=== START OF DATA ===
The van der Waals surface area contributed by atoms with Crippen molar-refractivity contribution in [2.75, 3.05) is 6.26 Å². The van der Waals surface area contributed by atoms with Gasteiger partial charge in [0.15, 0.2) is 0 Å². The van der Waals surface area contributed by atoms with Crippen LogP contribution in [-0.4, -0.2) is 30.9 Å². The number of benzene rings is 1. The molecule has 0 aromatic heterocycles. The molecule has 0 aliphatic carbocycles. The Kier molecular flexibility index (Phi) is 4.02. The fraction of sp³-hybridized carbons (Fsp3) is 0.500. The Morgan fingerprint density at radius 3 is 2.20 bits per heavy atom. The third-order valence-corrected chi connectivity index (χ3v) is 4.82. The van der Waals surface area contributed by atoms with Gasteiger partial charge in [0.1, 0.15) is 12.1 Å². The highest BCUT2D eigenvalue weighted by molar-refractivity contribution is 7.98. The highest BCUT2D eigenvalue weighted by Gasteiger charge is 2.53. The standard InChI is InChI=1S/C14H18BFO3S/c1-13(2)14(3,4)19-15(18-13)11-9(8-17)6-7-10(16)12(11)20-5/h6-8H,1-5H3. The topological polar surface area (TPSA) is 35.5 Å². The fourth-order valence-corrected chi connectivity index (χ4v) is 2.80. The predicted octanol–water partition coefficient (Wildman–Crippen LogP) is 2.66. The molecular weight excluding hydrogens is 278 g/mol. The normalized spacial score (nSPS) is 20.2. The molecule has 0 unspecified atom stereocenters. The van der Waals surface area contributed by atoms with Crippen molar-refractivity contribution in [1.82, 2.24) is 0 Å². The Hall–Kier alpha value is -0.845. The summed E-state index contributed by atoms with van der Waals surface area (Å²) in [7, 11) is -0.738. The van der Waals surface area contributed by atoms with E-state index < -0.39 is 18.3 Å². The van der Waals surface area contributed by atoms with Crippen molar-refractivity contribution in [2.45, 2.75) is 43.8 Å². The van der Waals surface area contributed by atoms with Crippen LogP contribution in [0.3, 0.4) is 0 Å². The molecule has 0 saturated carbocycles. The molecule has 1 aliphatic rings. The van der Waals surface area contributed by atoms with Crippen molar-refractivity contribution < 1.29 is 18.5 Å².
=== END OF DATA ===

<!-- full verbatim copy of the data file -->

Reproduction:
The van der Waals surface area contributed by atoms with Crippen molar-refractivity contribution in [2.75, 3.05) is 6.26 Å². The van der Waals surface area contributed by atoms with Gasteiger partial charge in [0.15, 0.2) is 0 Å². The van der Waals surface area contributed by atoms with Crippen LogP contribution in [-0.4, -0.2) is 30.9 Å². The number of benzene rings is 1. The molecule has 0 aromatic heterocycles. The molecule has 0 aliphatic carbocycles. The Kier molecular flexibility index (Phi) is 4.02. The fraction of sp³-hybridized carbons (Fsp3) is 0.500. The Morgan fingerprint density at radius 3 is 2.20 bits per heavy atom. The third-order valence-corrected chi connectivity index (χ3v) is 4.82. The van der Waals surface area contributed by atoms with Gasteiger partial charge in [0.1, 0.15) is 12.1 Å². The highest BCUT2D eigenvalue weighted by molar-refractivity contribution is 7.98. The highest BCUT2D eigenvalue weighted by Gasteiger charge is 2.53. The standard InChI is InChI=1S/C14H18BFO3S/c1-13(2)14(3,4)19-15(18-13)11-9(8-17)6-7-10(16)12(11)20-5/h6-8H,1-5H3. The topological polar surface area (TPSA) is 35.5 Å². The fourth-order valence-corrected chi connectivity index (χ4v) is 2.80. The predicted octanol–water partition coefficient (Wildman–Crippen LogP) is 2.66. The molecular weight excluding hydrogens is 278 g/mol. The normalized spacial score (nSPS) is 20.2. The molecule has 0 unspecified atom stereocenters. The van der Waals surface area contributed by atoms with Crippen molar-refractivity contribution in [1.82, 2.24) is 0 Å². The Hall–Kier alpha value is -0.845. The summed E-state index contributed by atoms with van der Waals surface area (Å²) in [7, 11) is -0.738. The van der Waals surface area contributed by atoms with E-state index < -0.39 is 18.3 Å². The van der Waals surface area contributed by atoms with Crippen molar-refractivity contribution in [2.45, 2.75) is 43.8 Å². The van der Waals surface area contributed by atoms with Crippen LogP contribution in [0.3, 0.4) is 0 Å². The molecule has 0 saturated carbocycles. The molecule has 1 aliphatic rings. The van der Waals surface area contributed by atoms with Crippen molar-refractivity contribution < 1.29 is 18.5 Å².